An enigmatic fable about a young girl's coming of age provides magical low-key pleasures.
Winner of last year’s Grand Prix at the Cannes Film Festival, Alice Rohrwacher’s The Wonders might come as a bit of a surprise to some viewers. While Cannes has a reputation of profiling the big, brash and bold of arthouse’s finest—last year’s top prize went to a 3+ hour Chekov-inspired drama, after all—The Wonders goes in the opposite direction of its competitors. It’s a quiet, enchanting coming-of-age tale about a unique family in the Italian countryside, one that drives itself almost entirely by what’s hidden underneath the surface. It’s an approach that doesn’t necessarily work all the time, but it certainly establishes Rohrwacher as a rising talent.
The family at the center of Rohrwacher’s film appears to be run by 12 year old Gelsomina (Maria Alexandra Lungu), who helps run the family business of beekeeping and honey-making with her dad, Wolfgang (Sam Louwyk). She also looks after her three sisters, Marinella, Caterina and Luna, when her mother, Angelica (Alba Rohrwacher, Alice’s sister), can’t, and also relies on the help of family friend Coco (Sabine Timoteo). Rohrwacher keeps exposition to an absolute minimum, but her script drops several hints of the family living a purposely isolated existence (at one point, Coco implies they lived in some sort of commune in the past). And as Gelsomina starts growing into a young woman, her desire for independence and exploration clash with her family’s self-contained lifestyle, creating a slow, underlying tension.
That tension gets amplified through two developments which make up most of The Wonders’ plot. The first comes in the form of the arrival of a TV production around the area. Gelsomina continually eyes the show’s host (Monica Bellucci, rocking a ridiculous white-haired wig) with curiosity and amazement, and when she learns that the show is offering a cash prize to the “most traditional family” in the area, she jumps at the chance to put her family on the show. Wolfgang wants no part in Gelsomina’s plan, but the growing animosity between them suggests it has to do with everything but the program. The other addition of stress to the family comes when new farming regulations threaten to put an end to the farm’s honey business. In order to get cheap labour to help bring the farm up to standard, Wolfgang signs up for a service that lets him hire young delinquents. But once the quiet, handsome 14 year old Martin (Luis Huilca Logrono) shows up to work, Angelica freaks out, wondering if he will be a bad influence on the girls.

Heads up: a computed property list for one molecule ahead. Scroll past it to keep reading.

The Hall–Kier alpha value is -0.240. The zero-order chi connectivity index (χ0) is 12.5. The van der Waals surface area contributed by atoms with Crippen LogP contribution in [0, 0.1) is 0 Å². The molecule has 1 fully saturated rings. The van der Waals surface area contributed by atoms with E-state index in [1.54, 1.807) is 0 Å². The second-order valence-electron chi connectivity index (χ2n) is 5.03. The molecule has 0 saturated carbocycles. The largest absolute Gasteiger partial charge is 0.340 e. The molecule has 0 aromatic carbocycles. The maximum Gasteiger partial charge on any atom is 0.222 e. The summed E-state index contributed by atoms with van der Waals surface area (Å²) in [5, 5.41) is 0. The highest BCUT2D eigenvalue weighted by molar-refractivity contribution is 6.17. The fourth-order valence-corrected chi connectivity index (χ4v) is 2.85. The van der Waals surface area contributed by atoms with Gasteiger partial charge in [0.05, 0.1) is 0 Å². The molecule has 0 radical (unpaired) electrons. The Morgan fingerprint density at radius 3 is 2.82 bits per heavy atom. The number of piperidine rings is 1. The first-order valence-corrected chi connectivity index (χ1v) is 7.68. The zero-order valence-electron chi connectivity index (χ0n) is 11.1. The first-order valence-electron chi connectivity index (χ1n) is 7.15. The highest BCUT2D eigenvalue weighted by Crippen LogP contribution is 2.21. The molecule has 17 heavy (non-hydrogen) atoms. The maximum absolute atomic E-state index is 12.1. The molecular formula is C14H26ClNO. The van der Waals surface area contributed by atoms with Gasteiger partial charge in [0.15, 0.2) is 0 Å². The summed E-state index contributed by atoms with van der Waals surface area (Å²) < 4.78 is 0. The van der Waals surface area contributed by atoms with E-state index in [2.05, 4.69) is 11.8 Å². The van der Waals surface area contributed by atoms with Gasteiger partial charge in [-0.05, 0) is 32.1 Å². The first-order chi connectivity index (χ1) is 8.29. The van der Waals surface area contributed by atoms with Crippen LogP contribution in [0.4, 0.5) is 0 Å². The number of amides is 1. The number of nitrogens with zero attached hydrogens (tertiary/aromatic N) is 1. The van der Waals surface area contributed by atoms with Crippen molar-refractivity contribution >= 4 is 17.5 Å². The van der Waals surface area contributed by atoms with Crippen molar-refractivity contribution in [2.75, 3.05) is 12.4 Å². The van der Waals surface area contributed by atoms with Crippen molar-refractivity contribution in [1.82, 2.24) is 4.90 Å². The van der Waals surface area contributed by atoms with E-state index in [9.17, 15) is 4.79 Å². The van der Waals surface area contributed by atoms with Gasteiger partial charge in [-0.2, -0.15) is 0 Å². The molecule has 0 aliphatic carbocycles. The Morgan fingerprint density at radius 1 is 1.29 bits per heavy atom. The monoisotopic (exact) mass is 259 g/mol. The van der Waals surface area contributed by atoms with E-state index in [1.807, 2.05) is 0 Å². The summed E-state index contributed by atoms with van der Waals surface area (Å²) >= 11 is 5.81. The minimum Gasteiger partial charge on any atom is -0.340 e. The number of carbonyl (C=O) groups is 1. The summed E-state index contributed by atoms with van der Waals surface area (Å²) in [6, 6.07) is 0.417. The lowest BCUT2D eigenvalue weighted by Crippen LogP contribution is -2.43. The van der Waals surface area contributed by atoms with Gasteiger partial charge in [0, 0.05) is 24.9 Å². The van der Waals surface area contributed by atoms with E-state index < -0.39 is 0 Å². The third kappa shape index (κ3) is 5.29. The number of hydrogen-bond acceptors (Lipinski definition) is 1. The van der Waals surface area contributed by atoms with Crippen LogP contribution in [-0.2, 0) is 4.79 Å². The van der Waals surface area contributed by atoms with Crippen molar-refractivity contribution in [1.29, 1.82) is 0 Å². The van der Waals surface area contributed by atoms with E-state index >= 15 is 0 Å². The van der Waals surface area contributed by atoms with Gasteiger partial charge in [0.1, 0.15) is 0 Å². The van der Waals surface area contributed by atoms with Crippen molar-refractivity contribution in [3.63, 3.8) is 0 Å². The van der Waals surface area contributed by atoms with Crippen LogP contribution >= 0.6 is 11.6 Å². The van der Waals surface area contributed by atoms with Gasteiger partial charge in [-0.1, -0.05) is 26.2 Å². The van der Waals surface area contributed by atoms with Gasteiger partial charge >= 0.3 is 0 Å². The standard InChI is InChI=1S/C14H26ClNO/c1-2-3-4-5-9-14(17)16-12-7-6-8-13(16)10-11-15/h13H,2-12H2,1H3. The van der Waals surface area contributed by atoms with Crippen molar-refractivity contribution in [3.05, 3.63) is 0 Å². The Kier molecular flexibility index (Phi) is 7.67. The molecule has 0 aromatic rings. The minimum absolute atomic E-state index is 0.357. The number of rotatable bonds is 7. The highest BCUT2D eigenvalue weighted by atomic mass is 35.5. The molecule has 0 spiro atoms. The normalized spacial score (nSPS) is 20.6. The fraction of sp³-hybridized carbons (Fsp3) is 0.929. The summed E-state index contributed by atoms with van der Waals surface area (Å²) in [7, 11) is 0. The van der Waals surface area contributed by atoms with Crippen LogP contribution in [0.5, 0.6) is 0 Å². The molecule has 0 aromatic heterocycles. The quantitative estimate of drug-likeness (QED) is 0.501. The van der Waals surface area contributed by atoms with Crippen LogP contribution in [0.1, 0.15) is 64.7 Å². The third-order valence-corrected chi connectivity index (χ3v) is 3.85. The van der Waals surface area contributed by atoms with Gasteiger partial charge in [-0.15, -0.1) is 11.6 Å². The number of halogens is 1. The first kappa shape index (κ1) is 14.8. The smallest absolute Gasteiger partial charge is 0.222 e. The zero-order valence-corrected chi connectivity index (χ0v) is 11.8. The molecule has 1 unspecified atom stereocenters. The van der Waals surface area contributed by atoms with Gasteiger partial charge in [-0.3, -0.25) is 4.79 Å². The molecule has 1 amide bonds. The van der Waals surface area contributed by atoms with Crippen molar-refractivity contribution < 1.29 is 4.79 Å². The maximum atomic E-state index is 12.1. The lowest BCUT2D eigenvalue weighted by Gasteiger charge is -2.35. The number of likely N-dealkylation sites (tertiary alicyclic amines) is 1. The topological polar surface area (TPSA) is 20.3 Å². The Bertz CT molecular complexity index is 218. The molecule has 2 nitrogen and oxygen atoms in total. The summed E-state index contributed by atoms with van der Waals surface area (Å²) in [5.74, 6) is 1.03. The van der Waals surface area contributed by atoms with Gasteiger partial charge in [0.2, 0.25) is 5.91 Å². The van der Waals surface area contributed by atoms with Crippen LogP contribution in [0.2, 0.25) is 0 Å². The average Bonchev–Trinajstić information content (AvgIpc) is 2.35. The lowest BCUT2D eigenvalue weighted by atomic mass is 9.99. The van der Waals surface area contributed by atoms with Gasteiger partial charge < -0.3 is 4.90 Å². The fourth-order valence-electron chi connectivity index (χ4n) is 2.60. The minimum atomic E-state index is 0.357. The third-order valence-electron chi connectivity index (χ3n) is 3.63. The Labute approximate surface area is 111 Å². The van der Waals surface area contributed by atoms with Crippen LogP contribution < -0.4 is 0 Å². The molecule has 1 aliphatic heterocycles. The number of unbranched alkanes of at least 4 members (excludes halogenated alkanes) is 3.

It’s to Rohrwacher’s credit that she manages to introduce these elements without succumbing to the temptation of melodrama. That winds up being Rohrwacher’s biggest strength, as her well-observed, warm eye for her characters infuse the film with a naturalism that feels truly special. It takes a lot of skill to portray this family’s quirks, like Wolfgang’s penchant for sleeping in a bed outdoors, without it falling into caricature. It’s because Rohrwacher never shows an ounce of judgment towards her characters, or the way they choose to live their lives. Almost every moment feels real and unrehearsed because the characters’ specific qualities work inward rather than outward. They combine to form a distinct, yet completely believable portrait of one family, instead of being used as an easy joke to compare their strange behaviour to people’s idea of a “normal” family unit. It’s a breath of fresh air that radiates throughout every frame.
That’s why The Wonders’ first half, primarily focusing on establishing Gelsomina and her family’s routines, works wonderfully. The plotline involving the TV show, one of the film’s biggest faults, suffers from having too much time dedicated to it. Once Gelsomina gets interesting in auditioning for the program, it’s apparent that they’ll end up on the program somehow, making the build-up a bit of a drag to get through. But right when it looks like Rohrwacher might have overstayed her welcome, her film takes a surprising turn for the enigmatic. It’s a bold move, and yet it blends seamlessly within the world Rohrwacher creates. That successful change-up summarizes what makes The Wonders a film that can, at times, turn into something magical. In this low-key tale of a close-knit family, Rohrwacher makes it feel like anything can happen.
Originally published on March 27th, 2015. The Wonders opens in select theaters on October 30.